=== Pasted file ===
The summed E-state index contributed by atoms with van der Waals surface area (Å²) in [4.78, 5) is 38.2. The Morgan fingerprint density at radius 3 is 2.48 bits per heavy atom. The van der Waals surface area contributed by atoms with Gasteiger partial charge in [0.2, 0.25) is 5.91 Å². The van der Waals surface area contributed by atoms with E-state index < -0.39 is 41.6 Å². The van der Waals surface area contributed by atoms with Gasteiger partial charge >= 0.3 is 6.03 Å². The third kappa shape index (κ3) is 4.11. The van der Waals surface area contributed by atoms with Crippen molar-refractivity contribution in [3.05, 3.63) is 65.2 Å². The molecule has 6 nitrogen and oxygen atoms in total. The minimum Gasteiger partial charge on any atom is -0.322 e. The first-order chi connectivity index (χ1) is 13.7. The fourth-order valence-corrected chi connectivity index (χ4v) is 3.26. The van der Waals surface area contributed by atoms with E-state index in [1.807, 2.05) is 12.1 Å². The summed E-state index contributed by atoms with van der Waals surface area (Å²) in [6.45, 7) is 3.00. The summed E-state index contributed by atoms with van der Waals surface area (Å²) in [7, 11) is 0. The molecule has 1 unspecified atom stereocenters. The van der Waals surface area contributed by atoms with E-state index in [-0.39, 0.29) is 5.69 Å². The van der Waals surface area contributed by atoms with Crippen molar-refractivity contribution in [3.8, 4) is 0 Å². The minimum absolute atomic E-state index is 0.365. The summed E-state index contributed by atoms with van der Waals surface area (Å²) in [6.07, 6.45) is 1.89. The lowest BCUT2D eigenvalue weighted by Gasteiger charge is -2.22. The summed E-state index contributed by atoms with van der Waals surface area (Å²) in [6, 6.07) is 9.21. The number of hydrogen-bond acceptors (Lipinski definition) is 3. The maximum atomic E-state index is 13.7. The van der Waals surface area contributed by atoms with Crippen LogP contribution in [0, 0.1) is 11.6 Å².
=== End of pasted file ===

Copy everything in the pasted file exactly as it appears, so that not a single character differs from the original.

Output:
The summed E-state index contributed by atoms with van der Waals surface area (Å²) in [4.78, 5) is 38.2. The Morgan fingerprint density at radius 3 is 2.48 bits per heavy atom. The van der Waals surface area contributed by atoms with Gasteiger partial charge in [0.2, 0.25) is 5.91 Å². The van der Waals surface area contributed by atoms with E-state index < -0.39 is 41.6 Å². The van der Waals surface area contributed by atoms with Gasteiger partial charge >= 0.3 is 6.03 Å². The third kappa shape index (κ3) is 4.11. The van der Waals surface area contributed by atoms with Crippen molar-refractivity contribution in [3.05, 3.63) is 65.2 Å². The molecule has 6 nitrogen and oxygen atoms in total. The minimum Gasteiger partial charge on any atom is -0.322 e. The first-order chi connectivity index (χ1) is 13.7. The fourth-order valence-corrected chi connectivity index (χ4v) is 3.26. The van der Waals surface area contributed by atoms with E-state index in [1.807, 2.05) is 12.1 Å². The summed E-state index contributed by atoms with van der Waals surface area (Å²) in [6.45, 7) is 3.00. The summed E-state index contributed by atoms with van der Waals surface area (Å²) in [7, 11) is 0. The molecule has 1 unspecified atom stereocenters. The van der Waals surface area contributed by atoms with E-state index in [-0.39, 0.29) is 5.69 Å². The van der Waals surface area contributed by atoms with Crippen molar-refractivity contribution in [3.8, 4) is 0 Å². The minimum absolute atomic E-state index is 0.365. The summed E-state index contributed by atoms with van der Waals surface area (Å²) in [6.07, 6.45) is 1.89. The lowest BCUT2D eigenvalue weighted by Gasteiger charge is -2.22. The summed E-state index contributed by atoms with van der Waals surface area (Å²) in [6, 6.07) is 9.21. The number of hydrogen-bond acceptors (Lipinski definition) is 3. The maximum atomic E-state index is 13.7. The van der Waals surface area contributed by atoms with Crippen LogP contribution in [0, 0.1) is 11.6 Å².